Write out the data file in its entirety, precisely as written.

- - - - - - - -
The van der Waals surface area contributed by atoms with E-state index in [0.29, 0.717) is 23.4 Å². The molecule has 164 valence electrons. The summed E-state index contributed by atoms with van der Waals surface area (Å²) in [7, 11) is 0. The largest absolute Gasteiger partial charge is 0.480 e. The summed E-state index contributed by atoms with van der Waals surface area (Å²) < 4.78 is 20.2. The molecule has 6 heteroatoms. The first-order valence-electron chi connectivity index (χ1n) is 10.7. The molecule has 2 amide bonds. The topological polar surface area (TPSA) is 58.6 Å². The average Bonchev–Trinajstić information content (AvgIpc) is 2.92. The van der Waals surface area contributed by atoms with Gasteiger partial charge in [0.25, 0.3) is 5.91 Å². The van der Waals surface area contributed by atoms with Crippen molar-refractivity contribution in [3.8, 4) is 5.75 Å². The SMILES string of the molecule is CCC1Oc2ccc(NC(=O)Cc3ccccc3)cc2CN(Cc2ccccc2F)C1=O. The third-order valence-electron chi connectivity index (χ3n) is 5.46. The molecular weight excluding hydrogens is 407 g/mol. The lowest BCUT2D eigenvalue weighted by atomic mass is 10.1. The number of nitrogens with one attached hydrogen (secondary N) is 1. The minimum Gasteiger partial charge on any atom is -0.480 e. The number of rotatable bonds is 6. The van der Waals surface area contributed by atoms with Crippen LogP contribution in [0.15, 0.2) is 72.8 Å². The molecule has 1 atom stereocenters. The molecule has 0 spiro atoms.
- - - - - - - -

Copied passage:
The van der Waals surface area contributed by atoms with E-state index in [0.29, 0.717) is 23.4 Å². The molecule has 164 valence electrons. The summed E-state index contributed by atoms with van der Waals surface area (Å²) in [7, 11) is 0. The largest absolute Gasteiger partial charge is 0.480 e. The summed E-state index contributed by atoms with van der Waals surface area (Å²) < 4.78 is 20.2. The molecule has 6 heteroatoms. The first-order valence-electron chi connectivity index (χ1n) is 10.7. The molecule has 2 amide bonds. The topological polar surface area (TPSA) is 58.6 Å². The average Bonchev–Trinajstić information content (AvgIpc) is 2.92. The van der Waals surface area contributed by atoms with Gasteiger partial charge in [0.25, 0.3) is 5.91 Å². The van der Waals surface area contributed by atoms with Crippen molar-refractivity contribution in [3.8, 4) is 5.75 Å². The SMILES string of the molecule is CCC1Oc2ccc(NC(=O)Cc3ccccc3)cc2CN(Cc2ccccc2F)C1=O. The third-order valence-electron chi connectivity index (χ3n) is 5.46. The molecular weight excluding hydrogens is 407 g/mol. The lowest BCUT2D eigenvalue weighted by atomic mass is 10.1. The number of nitrogens with one attached hydrogen (secondary N) is 1. The minimum Gasteiger partial charge on any atom is -0.480 e. The number of rotatable bonds is 6. The van der Waals surface area contributed by atoms with Crippen LogP contribution in [0.15, 0.2) is 72.8 Å². The molecule has 1 atom stereocenters. The molecule has 0 spiro atoms.